Robert Kiyosaki is Smarter Than ME

Mortgage and Lending with Jacob Dean Mortgage

Ok, so yes Mr. Kiyosaki is smarter than me (just a touch richer, too). Watching CNBC this weekend, he discussed wealth through real estate, among other things, along with a panel of 4 other people. During the show, he mentioned that he is looking for tenants to pay at least 150% of his mortgage (or full mortgage payment plus 1/2 payment as profit) in monthly rent. As a continuation of my Mortgage Math blog series, I want to actually take a look at this and, of course, run some numbers.

So let's look at a home in my area of Northern Virginia. These townhomes run around $350,000 and lease for around $1700 to $1800 per month. So, in order to have a 30 year fixed mortgage payment of less than $1800 based on a 6.5% interest rate, you would need to finance about $280,000. That means to BREAK EVEN, you need to roll equity from another investment or place a down payment of $70,000 to have your monthly rent cover your monthly mortgage payment. That is principal and interest only, so it doesn't include your taxes or insurance, but with a 20% downpayment, your lender will probably give you the option to pay your own escrows. In order to get to the target 150% of the mortgage payment (keeping market rent) you need a downpayment of 45% of the purchase price, or $160,000.

The most important thing to understand is that this is based on a traditional 30 year fixed rate mortgage. Since the math doesn't fit the mortgage, investors have tried to make the mortgage fit the math, and now you see one of the reasons we are experiencing the real estate difficulties today. Investors turned to less-traditional products to squeeze more home into the balance sheet. These products range from interest only options on mortgages and Adjustable Rate Mortgages (ARMs) to the dreaded Option ARM mortgages, where borrowers had the option to make 1 of several payment choices, including payments which DID NOT EVEN PAY THE INTEREST on the mortgage. These negative amortization mortgage products add the unpaid interest onto the balance of the loan. For buyers who are completely payment driven, it is much easier to get a mortgage payment that will be covered by the rental income. The 3.5% start rates (not interest rate) on this same property could get you a $1200 mortgage payment with only 25% down, or $87,500. *see disclosures below*

So now that we squeezed a $350,000 house into the magic 150% target, is this a good loan? For most investors, it is not. To review Adjustable Rate Mortage math, the interest rate you pay on your outstanding balance is determined by an index, which can adjust, and a margin, fixed in your loan documents. Even with a fixed "payment" of 3.5%, your interest rate on your mortage could be 7 or 8% depending on the index and margin selected when you originated your loan. Yes, you guessed it, the extra interest is added back to your principle, and now we have the (black) magic of compund interest working against us. As long as homes appreciated in the double digits, investors could sell out at a profit even if they had to bite the bullet a bit for a year or so. Unfortunately, not only have homes not appreciated (as much, if at all in some areas), but interest rates have risen as well.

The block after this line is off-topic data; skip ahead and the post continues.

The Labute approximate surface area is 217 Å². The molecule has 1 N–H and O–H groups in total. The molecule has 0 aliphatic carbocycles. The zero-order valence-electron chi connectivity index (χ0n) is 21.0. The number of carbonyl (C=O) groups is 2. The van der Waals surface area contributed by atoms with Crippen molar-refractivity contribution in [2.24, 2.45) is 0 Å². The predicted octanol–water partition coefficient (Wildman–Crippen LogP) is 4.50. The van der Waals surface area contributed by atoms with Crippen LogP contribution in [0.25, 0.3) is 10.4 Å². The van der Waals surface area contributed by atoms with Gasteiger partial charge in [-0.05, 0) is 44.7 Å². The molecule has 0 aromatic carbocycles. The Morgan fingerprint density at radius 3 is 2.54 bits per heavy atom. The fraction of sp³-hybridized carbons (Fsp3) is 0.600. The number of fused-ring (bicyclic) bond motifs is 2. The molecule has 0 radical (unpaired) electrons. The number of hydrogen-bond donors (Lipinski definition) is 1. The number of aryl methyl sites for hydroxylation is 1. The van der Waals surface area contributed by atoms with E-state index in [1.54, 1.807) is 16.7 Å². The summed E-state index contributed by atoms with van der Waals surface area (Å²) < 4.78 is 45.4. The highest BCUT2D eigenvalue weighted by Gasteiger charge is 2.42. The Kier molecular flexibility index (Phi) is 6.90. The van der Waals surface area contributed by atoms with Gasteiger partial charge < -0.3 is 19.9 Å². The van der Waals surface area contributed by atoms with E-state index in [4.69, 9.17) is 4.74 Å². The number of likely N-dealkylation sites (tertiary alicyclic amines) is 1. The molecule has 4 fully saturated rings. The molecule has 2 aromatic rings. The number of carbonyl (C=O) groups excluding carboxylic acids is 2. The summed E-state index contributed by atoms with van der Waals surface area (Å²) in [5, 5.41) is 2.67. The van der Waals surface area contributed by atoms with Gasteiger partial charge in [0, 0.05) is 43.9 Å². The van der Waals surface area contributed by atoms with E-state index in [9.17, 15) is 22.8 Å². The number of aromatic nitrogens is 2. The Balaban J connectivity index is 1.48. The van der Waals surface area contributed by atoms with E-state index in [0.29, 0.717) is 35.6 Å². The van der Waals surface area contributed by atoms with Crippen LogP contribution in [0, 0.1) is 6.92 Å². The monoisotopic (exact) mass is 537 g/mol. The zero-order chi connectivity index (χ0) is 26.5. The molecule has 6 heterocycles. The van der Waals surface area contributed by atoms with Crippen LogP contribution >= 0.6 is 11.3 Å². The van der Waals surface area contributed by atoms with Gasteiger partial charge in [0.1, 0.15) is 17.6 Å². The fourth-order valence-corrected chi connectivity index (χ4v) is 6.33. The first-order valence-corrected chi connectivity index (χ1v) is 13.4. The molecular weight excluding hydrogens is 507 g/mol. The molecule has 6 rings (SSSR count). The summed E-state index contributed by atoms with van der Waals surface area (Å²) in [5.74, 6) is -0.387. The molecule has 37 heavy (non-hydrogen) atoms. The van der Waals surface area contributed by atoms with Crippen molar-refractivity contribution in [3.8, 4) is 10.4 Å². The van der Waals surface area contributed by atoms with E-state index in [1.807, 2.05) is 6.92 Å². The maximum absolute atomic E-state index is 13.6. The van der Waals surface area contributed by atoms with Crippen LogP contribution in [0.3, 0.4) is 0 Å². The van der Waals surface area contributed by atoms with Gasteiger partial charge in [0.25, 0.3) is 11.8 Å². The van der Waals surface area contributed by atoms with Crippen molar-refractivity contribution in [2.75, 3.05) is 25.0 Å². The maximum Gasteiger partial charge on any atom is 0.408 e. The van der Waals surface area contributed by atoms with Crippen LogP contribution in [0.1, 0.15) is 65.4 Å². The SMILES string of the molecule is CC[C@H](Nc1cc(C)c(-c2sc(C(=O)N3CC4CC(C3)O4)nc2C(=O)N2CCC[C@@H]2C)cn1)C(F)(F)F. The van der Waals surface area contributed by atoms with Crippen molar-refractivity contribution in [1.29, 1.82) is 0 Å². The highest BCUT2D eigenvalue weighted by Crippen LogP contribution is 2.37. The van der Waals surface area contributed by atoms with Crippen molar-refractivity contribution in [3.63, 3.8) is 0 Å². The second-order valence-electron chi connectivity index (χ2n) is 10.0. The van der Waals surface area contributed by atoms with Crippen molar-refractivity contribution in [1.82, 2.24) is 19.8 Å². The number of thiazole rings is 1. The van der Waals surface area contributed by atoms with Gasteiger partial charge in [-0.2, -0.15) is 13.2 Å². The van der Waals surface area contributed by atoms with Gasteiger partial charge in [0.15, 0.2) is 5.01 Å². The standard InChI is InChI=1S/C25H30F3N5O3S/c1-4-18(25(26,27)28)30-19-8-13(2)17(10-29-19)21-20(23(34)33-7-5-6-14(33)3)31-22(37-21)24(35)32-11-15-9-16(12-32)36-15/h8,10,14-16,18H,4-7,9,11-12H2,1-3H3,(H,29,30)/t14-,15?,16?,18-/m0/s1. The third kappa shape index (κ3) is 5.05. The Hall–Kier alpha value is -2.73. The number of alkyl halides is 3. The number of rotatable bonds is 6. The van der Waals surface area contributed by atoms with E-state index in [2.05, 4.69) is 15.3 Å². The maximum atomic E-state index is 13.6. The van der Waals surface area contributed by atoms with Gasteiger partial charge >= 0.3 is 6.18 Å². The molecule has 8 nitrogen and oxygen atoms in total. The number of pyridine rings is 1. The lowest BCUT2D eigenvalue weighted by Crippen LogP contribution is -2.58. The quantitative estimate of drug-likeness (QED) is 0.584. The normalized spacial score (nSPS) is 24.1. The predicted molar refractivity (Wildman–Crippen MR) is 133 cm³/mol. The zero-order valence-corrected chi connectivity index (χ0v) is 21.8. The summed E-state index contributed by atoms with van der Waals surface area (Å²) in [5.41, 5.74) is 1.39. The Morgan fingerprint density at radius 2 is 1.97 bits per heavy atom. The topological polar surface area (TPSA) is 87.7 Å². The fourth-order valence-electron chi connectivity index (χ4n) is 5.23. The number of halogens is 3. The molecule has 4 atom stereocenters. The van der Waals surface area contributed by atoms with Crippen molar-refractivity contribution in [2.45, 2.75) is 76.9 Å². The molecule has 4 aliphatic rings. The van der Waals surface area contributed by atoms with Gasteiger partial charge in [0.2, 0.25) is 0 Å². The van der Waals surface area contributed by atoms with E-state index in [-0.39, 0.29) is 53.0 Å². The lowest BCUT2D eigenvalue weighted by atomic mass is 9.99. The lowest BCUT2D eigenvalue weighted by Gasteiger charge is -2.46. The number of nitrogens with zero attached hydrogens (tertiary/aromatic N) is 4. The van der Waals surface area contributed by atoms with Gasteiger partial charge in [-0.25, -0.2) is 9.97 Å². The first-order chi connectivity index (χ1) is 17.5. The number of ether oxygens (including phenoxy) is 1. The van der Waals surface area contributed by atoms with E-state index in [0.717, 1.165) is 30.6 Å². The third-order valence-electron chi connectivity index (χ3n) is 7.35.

So is now a bad time to buy an investment property? Probably not, since it seems there will be an abundance of distressed properties on the market waiting for capitalized investors to salvage, hold for a bit, and make a nice profit. My advice? Work with a loan officer who COMPLETELY understands the math, and even more important, can explain it to you!

*couple quick disclosures on the option arm products. most lenders limited these products to 70% loan to value for non-owner-occupied properties, and (unknown to most individuals) margins could be bought down similar to discount points on your interest rate. Buying down a margin might have cost a little up front, but could have saved quite a bit on the true interest you paid on your mortgage. *

About the Author: Brian Piper is a Senior Loan Officer with East West Mortgage in Vienna Virginia, one of the largest brokers in the country. Also online at

Comments (1)

John smith
SmartRate Mortgage - Tampa, FL

I didn't see the original show and have only been in this group for a short time.  Yeah, it would be great to be able to collect 150% of what you are paying.  It would be like Christmas every month.  If it were that easy everyone would be a landlord.

The simple fact is that the larger and more expensive the house, the harder it is to cover the note with a renter.  I think the idea of 150% is great on maybe an older home or a smaller home that you purchase or own in a good financial setting.  But new construction or even recent construction, you need to find the right home in the right circumstance.

I'm no expert, and I don't proclaim to be. 

It's easy for these experts to say what you should charge but much less practical to implement it.

But if you can.  More power to you.

Sep 04, 2007 06:34 AM